Imagine a world where state politicians are required to display the logos of their top funders right on their suit jackets in the fashion of NASCAR drivers.
It may sound wild, but the idea is one of about 75 California initiatives that supporters are trying to qualify for the general election ballot this November.
"Part of my mission in life has been to do something about corrupt politics," said San Diego businessman John Cox, the measure's sponsor.
Raised by a single mother, Cox grew up on the south side of Chicago. He's now an attorney and investment advisor, among other ventures.
Cox ran unsuccessfully as a Republican for public offices in Illinois — even tried to run for president — and was a leader in the 2013 effort to recall former San Diego Mayor Bob Filner following allegations against him of sexual harassment. The mayor later resigned.
Cox describes himself as "self-made," and said he’s spending part of his children’s inheritance to try and get the label initiative in front of voters this November.
In his view, the initiative drive is an effort to tamp down the role that big money plays in politicians' decision-making.
"They either fashion legislation in order to please those funders so they can garner more money or, in a negative fashion, they stay away from reforming systems because it might anger some funder who would run ads against you," he said.
Cox said he knows his proposal is an absurd idea. Some have pointed out there are constitutional and enforcement issues in requiring lawmakers to wear decals on their clothes.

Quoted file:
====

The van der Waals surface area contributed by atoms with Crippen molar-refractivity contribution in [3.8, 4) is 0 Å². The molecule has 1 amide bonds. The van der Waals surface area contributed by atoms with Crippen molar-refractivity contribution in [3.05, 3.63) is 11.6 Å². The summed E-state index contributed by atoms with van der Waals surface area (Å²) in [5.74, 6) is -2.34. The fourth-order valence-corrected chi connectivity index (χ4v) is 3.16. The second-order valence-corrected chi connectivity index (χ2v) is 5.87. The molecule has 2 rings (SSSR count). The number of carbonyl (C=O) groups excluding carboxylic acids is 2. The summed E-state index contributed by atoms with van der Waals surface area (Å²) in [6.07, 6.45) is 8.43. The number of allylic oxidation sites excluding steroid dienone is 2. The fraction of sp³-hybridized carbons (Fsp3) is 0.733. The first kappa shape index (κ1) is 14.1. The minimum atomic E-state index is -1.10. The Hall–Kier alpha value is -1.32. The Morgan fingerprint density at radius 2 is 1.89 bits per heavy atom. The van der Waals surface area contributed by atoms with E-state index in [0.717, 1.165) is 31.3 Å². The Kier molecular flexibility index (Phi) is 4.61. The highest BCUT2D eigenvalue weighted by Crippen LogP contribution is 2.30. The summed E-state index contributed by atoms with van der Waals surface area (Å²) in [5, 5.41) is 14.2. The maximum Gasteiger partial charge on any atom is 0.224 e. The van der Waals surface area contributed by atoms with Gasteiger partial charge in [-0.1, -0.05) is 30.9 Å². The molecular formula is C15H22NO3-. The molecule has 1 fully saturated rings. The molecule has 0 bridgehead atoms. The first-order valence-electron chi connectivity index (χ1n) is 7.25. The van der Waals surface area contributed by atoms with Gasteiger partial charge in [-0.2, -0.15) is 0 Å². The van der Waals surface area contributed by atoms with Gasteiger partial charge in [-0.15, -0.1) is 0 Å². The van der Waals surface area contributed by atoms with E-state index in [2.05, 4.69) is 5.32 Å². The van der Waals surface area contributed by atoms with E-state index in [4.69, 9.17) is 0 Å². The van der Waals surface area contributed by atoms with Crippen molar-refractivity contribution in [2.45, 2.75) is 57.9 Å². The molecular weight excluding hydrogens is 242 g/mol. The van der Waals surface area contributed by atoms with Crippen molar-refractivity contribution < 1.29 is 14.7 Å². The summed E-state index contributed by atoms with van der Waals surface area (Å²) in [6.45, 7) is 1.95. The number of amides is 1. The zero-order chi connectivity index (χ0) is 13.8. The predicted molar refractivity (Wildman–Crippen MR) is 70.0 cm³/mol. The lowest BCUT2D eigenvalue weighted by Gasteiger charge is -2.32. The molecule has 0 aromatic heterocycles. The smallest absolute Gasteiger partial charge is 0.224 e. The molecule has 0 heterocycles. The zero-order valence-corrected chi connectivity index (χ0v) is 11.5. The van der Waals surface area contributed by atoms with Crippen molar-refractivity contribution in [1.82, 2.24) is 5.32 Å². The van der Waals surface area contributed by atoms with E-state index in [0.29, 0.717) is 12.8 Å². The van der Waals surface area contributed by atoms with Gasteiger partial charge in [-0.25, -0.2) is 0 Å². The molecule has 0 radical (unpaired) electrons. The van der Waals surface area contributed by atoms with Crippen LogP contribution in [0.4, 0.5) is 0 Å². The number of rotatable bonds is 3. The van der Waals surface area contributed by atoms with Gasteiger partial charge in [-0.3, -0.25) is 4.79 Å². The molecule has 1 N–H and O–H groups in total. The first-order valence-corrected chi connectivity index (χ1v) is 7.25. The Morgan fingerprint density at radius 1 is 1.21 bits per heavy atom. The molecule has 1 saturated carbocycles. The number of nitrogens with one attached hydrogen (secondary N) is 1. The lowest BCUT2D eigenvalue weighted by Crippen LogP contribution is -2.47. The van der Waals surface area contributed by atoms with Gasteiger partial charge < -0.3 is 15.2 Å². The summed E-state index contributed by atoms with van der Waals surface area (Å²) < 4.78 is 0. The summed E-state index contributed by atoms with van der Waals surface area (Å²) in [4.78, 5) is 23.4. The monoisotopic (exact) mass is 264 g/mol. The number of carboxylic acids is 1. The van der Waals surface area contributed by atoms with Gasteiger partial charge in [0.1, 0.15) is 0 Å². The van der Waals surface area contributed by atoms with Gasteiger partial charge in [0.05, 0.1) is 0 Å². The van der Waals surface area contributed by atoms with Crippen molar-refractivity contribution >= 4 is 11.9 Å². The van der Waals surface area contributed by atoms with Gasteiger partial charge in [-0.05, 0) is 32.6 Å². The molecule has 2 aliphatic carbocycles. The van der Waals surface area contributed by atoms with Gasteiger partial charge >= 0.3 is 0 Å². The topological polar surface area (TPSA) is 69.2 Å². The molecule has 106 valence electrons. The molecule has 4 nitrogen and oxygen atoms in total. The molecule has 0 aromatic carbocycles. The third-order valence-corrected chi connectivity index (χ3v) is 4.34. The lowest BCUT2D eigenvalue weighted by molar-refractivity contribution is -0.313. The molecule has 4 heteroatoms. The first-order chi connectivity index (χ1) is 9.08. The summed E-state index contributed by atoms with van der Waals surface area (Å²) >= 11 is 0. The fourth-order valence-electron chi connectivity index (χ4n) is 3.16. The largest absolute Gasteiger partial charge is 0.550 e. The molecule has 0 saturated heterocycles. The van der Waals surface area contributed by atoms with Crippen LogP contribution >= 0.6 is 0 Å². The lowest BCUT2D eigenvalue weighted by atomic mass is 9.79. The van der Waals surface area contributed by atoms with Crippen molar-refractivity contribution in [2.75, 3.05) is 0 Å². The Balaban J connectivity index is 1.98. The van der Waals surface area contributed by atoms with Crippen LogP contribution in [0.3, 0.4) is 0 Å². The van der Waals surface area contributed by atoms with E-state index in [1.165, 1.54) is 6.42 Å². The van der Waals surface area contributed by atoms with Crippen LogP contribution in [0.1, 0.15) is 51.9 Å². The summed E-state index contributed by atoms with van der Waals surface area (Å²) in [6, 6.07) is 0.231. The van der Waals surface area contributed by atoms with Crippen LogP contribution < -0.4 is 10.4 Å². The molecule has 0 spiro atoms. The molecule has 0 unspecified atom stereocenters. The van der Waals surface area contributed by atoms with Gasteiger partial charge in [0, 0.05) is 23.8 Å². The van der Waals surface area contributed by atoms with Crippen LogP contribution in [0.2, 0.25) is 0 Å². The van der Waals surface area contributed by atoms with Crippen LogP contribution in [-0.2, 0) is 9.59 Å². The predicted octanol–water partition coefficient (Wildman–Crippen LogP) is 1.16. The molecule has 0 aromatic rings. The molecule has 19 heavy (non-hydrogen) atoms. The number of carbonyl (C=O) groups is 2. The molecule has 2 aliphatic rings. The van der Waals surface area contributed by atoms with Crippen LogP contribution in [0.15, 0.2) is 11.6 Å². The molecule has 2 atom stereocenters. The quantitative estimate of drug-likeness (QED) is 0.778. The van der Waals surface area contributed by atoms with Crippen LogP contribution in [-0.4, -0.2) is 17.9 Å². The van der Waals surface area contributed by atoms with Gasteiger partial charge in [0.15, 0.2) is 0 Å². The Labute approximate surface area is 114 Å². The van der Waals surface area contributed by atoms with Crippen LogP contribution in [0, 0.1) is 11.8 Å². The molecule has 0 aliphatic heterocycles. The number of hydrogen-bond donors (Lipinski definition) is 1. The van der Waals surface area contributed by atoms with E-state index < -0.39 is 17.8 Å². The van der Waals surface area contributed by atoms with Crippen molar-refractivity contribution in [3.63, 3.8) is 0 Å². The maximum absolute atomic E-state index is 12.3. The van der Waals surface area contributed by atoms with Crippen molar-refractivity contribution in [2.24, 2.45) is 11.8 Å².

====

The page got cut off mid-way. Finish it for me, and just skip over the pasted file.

But Cox aims to ridicule the political system and build support for another initiative idea he’s been working on: it’s a concept called the Neighborhood Legislature, which he said would help battle special interest money by having politicians represent smaller groups of people.
As for the logo initiative, Cox said he’s willing to pump more than a million dollars of his own money into the campaign to get it on the ballot.
Thad Kousser, University of California, San Diego, political science professor, said that amount of money may be enough to get the measure placed before voters.
"With a million dollars and public fervor, you can get anything on the California ballot," he said.
Kousser said although Cox’s initiative may face legal challenges, he could have success at the ballot box given the anti-establishment temperature of the times.
Frustrated voters like some supporters of Democrat Bernie Sanders and Republican Donald Trump may like the label initiative, Kousser said. As for how large of an impact the measure would have, that’s an open question.
Kousser said since the initiative would require politicians to wear their donor logos on the floors of the state Assembly and Senate, it might make less of a splash than supporters might want.
"Nobody watches the California legislature. No one's paying attention to what goes on on the floor," he said. "It would really change what these legislators look like, but perhaps no one in California will be paying enough attention to notice."
Supporters of the ballot measure, officially called California is Not for Sale, have until about the end of April to gather enough signatures to qualify.
Cox said they've collected about 100,000 signatures so far, a little less than a third of what they'll need to qualify the measure.
Seven initiatives have been deemed eligible for the November ballot so far. An additional 10 measures have reached the 25 percent mark for collected signatures and have been certified by the Secretary of State's office. Cox's initiative has not yet hit the 25 percent mark.
Kousser expects up to 20 initiatives could end up qualifying for the November ballot.